• $2 million to increase the number of affordable housing projects funded by the city. Investing in the electrification of multi-family affordable housing prevents the installation of new fossil fuel systems that will lock newly created affordable housing, and its residents, into decades of climate pollution.
  • $300,000 to support the Climate Data and Community Health Indicators project. As the City continues to make exciting investments to address climate change, Seattle is developing the infrastructure to track our impact. This investment will collect the critical data needed to see the full picture of climate impacts on transportation, community health and more, allowing the City to continue its efforts to promote climate justice and reduce greenhouse gas impacts. greenhouse.
  • $100.00 for community participation to inform the climate elements of the One Seattle Comprehensive Plan update. This investment sets aside funds to support community engagement that will inform the climate components incorporated into the Comprehensive One Seattle Plan, a critical effort to shape investments in infrastructure, transportation, and land use over the next 20 years.

As we see record heat waves in Seattle, floods in Pakistan, and droughts, wildfires, and food shortages around the world, there is nothing more pressing for the future of our city than investing in equitable climate resilience,” he said. Councilor Teresa Mosqueda. “Thank you to the Green New Deal Oversight Board, the staff of the Office of Sustainability and Environment, and the Mayor’s Office for their work to fulfill the JumpStart Seattle spending plan investments in the Green New Deal. We need these and more investments in climate resilience and forward-thinking, creative solutions to the extreme crisis facing our communities.”

The 2022 Green New Deal Opportunity Fund’s investments are the first to be funded with proceeds from Jumpstart funds. As part of the 2022 budget process, the Green New Deal Oversight Board was asked to make investment recommendations of $6.5 million to help promote Green New Deal principles for Seattle. The Oversight Board has also provided recommendations for the 2023 funds.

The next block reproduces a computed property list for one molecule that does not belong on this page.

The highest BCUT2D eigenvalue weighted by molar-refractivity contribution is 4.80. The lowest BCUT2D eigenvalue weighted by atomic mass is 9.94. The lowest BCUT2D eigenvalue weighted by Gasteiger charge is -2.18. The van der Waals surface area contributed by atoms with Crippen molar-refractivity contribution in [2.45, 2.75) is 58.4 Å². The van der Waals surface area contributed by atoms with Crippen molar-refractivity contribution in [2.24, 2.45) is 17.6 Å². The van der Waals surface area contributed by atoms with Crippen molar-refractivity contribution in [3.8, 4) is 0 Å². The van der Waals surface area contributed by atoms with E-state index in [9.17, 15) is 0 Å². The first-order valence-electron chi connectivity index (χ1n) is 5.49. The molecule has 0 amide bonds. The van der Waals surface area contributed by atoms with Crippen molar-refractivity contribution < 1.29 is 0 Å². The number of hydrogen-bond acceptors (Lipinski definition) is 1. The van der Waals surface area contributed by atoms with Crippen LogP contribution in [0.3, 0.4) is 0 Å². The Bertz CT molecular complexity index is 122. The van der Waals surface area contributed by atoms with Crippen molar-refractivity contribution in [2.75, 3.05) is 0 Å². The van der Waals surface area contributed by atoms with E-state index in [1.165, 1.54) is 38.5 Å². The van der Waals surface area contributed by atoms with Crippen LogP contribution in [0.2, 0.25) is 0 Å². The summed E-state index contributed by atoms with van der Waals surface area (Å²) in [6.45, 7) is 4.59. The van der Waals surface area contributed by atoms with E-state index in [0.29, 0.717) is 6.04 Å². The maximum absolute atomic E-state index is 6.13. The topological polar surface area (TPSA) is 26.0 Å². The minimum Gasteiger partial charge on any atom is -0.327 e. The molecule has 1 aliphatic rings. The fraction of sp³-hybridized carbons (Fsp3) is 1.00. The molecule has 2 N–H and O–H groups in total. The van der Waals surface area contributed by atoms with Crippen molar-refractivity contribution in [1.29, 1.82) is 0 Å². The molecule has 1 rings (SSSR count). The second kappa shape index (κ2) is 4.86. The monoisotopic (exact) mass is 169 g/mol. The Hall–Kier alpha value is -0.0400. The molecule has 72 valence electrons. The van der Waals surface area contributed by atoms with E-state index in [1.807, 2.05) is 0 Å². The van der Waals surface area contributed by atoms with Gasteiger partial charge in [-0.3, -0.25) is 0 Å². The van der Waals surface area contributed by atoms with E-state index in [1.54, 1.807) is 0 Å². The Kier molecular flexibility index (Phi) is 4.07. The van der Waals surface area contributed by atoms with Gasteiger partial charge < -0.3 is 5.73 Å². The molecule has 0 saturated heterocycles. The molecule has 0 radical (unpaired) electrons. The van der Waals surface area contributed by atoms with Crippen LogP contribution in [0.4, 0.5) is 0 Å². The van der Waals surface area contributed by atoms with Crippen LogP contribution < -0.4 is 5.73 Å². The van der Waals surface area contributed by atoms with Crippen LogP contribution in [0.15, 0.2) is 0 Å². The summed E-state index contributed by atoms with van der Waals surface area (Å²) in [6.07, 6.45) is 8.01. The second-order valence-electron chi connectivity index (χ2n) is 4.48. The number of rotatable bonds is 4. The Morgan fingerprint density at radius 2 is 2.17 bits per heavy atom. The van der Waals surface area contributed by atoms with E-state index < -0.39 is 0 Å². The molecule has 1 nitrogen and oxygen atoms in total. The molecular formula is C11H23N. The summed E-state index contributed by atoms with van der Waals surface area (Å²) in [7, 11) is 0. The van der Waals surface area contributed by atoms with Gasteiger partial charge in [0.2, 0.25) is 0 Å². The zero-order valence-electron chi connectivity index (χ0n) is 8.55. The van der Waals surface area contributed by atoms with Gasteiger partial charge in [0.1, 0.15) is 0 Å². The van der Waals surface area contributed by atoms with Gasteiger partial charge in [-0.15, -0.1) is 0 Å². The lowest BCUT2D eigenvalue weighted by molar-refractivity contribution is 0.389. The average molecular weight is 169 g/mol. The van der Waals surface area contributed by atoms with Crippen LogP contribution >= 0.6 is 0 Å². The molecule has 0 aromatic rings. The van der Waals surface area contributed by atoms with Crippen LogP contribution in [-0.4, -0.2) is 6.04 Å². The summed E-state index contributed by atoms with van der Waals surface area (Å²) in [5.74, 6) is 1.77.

“Seattle communities, especially in places like the Duwamish Valley, need places to go and ways to connect with each other and services during times of weather emergencies.” said paulina leitherDuwamish River Community Coalition fish. “The Resiliency Centers are exciting community-driven investments and we look forward to engaging with the City to pilot the Resilience Centers in the Duwamish Valley, where community members are experiencing compounding impacts from sea level rise, air pollution and the urban heat island effect.

“Most of the climate pollution and environmental damage occurs where BIPOC and low-income people reside.” said Patience Malaba of the Housing Development Consortium. “It is critical that Seattle’s climate investments are designed to make our buildings safe, healthy and resilient for our communities and that they prioritize job training and career development for those most impacted by slash and burn. of fossil fuels”.